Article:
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Lobsterfest Q&A: Wished Bone

By Jonathan Fuchs, Copy Editor

Wished Bone, photographed by Alayna Steele

The Athens DIY music scene has shown itself to be sonically differing; You can go to a house show, the Skull or Casa any night of the week and you’re guaranteed to see a local folk, indie, metal, experimental or jam act tearing up Athens. One of the biggest Athens-made acts is Wished Bone, the indie-folk duo of Ashley Rhodus and Brian Kupillas, whose debut EP pseudio recordings has been getting attention from all over the country. After their Lobsterfest performance, I got to chat with Ashley about recording, moving the to Los Angeles and new music.

So you just played your last set in Athens (which was killer, by the way). How did you think it went? How did you feel about it?

I think it went really well. I normally play by myself, so the first time that we actually practiced with the bassist, Collin, was today. He did such a good job- it was phenomenal. I think, especially for our circumstances, it went really well and felt really good.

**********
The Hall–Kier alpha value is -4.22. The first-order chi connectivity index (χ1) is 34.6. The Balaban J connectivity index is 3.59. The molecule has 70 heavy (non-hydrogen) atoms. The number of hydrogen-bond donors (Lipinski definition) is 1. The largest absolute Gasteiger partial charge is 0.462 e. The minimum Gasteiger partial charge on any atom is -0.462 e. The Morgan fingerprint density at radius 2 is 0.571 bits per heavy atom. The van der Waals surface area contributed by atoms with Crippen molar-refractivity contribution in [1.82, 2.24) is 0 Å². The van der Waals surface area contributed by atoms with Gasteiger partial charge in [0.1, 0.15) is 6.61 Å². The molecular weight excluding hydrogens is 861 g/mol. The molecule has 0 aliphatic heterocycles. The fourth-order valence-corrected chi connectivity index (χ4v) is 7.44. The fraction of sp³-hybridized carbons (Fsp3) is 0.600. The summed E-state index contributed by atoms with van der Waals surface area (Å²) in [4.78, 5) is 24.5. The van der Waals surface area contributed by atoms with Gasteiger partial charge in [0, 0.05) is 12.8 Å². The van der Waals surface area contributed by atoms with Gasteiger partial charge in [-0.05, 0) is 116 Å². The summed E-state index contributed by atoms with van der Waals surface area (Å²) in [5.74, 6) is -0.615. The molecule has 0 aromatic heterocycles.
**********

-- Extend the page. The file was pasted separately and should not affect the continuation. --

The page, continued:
What are your plans for you personally and for the Wished Bone project when you move to LA?

Basically, I want to focus on recording more and trying to play out as much as possible. I have actually recorded my next album, so I’ve been sending it to people out there. In general, I intend to play out more and kind of build on it as well as try to find more people to play with. The other counterpoint of Wished Bone, my partner, Brian [Kupillas], is moving out there with me.

Your EP pseudio recordings was recorded in a basement with a mini four-track. Was there a thought process for that decision? Was there a certain sound you were going for or were influenced by?

Not really. I had all these songs that I felt like I needed to get out, and that was really the only medium I had available to me. My roommate just had one and I was like, “Can I try to figure this thing out?” and he replied, “I never have so go ahead and try.” I just messed with it and that’s just kind of how it came out.

How did you collaborate with Topshelf Records for that EP?

They actually just e-mailed me.


Yeah. They were just like, “It’s been a talking point between me and my friends. We really enjoy listening to it. We’re interested in putting it out on our subscription series,” so that was really cool. They pretty much just reached out and e-mailed me, and wanted to do something with it.

Could you tell me more about the new album?

Yeah, it’s definitely different from the first one. It’s in a similar vein, as it was still recorded on a four-track, but I think it’s a little more experimental. My friend Eric, who played drums tonight, plays a little kid’s keyboard on it.

Like a toy piano?

Yeah, like a toy piano. [Laughs] It definitely has a different sound. It’s not as simple, but the lyrics are still kind of the same thing.

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